From Toward Freedom: The second iteration of ConCiencias, a conference creating dialogue between the Zapatista’s and leading left wing scientists from throughout the world, took place at San Cristobal de Las Casas. The struggle to decolonize knowledge is part and parcel of the Zapatista’s broader project of resisting indigenous genocide, neoliberal capitalism, and political repression.
We’re not going to get a decarbonized energy system by 2050. We’re going to fail the climate targets, probably by a large margin, and I suspect that a warming of about 3 degrees centigrade is going to be almost inevitable. It’s perfectly possible that self-amplifying feedback mechanisms under way will amplify this change even more.
Adrian Ayres Fisher writes: Part of the relatively new ‘cli fi’ genre, Kim Stanley Robinson‘s novel ‘Green Earth’, is full of climate change related, extreme weather disasters. It could have been yet another nightmarish fantasy trip. Instead, with underpinnings of Shakespearean comedy, its tone and structure convey hopefulness and there are moments of true joy.
From The Indian Express: Greenhouse gas emissions from solid waste disposal by India increased at the rate of 3.1% per annum between 2000 and 2010, and by China at 4.6% per cent between 2005 and 2012. In both cases it is likely that the figures are underestimated, since they don’t consider emissions from waste transportation.
Richard Heinberg writes: Many problems are converging at once because society is a complex system, and the challenges we have been discussing are aspects of a systemic crisis. A useful way to frame an integrated understanding of the 21st century survival challenge is this: we humans have overshot Earth’s long-term carrying capacity for our species.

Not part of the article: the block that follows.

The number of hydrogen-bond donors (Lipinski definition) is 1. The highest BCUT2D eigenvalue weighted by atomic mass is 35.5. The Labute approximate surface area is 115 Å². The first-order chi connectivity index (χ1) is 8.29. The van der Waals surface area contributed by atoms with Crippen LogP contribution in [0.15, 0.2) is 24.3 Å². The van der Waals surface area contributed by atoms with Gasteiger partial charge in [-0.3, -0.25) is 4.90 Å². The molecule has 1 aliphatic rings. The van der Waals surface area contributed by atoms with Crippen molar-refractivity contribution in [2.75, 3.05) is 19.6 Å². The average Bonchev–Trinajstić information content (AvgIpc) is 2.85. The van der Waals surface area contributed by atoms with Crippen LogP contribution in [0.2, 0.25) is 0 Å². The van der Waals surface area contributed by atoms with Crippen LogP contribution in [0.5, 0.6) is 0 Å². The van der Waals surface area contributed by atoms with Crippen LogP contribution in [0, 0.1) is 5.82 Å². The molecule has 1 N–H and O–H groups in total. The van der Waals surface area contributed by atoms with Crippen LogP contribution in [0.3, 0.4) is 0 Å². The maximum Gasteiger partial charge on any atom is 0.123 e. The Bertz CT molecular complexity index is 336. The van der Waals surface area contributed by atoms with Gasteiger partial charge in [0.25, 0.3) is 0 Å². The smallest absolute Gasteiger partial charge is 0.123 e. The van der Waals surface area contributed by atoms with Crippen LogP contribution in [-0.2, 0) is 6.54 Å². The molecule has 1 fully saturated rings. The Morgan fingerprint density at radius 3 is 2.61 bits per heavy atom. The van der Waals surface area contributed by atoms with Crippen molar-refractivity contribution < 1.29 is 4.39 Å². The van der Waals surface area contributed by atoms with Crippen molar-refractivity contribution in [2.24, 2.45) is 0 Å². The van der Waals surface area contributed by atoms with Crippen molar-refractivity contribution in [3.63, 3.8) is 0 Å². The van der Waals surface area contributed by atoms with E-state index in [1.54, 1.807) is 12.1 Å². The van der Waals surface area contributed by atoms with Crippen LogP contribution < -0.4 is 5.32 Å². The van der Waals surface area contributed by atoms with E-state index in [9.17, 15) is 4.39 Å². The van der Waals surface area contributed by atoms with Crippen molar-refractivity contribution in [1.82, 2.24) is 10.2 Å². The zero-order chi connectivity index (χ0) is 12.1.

Louis Proyect writes: As a rentier state, Iran’s economy was based on handouts rather than the production of manufactured goods. Cheap oil and subsidies made the massive use of pumps feasible just as was the case in neighbouring Syria. Groundwater extraction nearly quadrupled between the 1970s and 2000 while the number of wells rose five-fold.
From The Guardian: A series of fast-moving global megatrends, spurred by trillion-dollar investments, indicates that humanity might be able to avert the worst impacts of global warming. From those already at full steam, including renewable energy, to those just emerging, such as plant-based alternatives to meat, global trends show that greenhouse-gas emissions can be halted.
When a group of us visited Boatkhali Kadambini Primary School four years ago, classes were on in full swing. This primary school is at one edge of Sagar island in the Sunderbans. That entire stretch, including the Boatkhali school, has now been swallowed up by the sea, including the house in which we had stayed.
With the national energy policy about to be finalised, a recent lecture by Dr. Arvind Subramanian, India’s chief economic advisor, revealed the government’s thinking on the question of coal vis-a-vis renewable energy. This rejoinder by an energy expert flags crucial issues and suggests alternatives that are vastly more healthier for the country and the planet.
Richard Smith writes: The fundamental contradiction with capitalism is that maximizing profit and saving the planet are inherently in conflict and cannot be systematically aligned even if, occasionally they coincide for a moment. But saving the world requires that the pursuit of profits be systematically subordinated to ecological concerns— and this no corporation can do.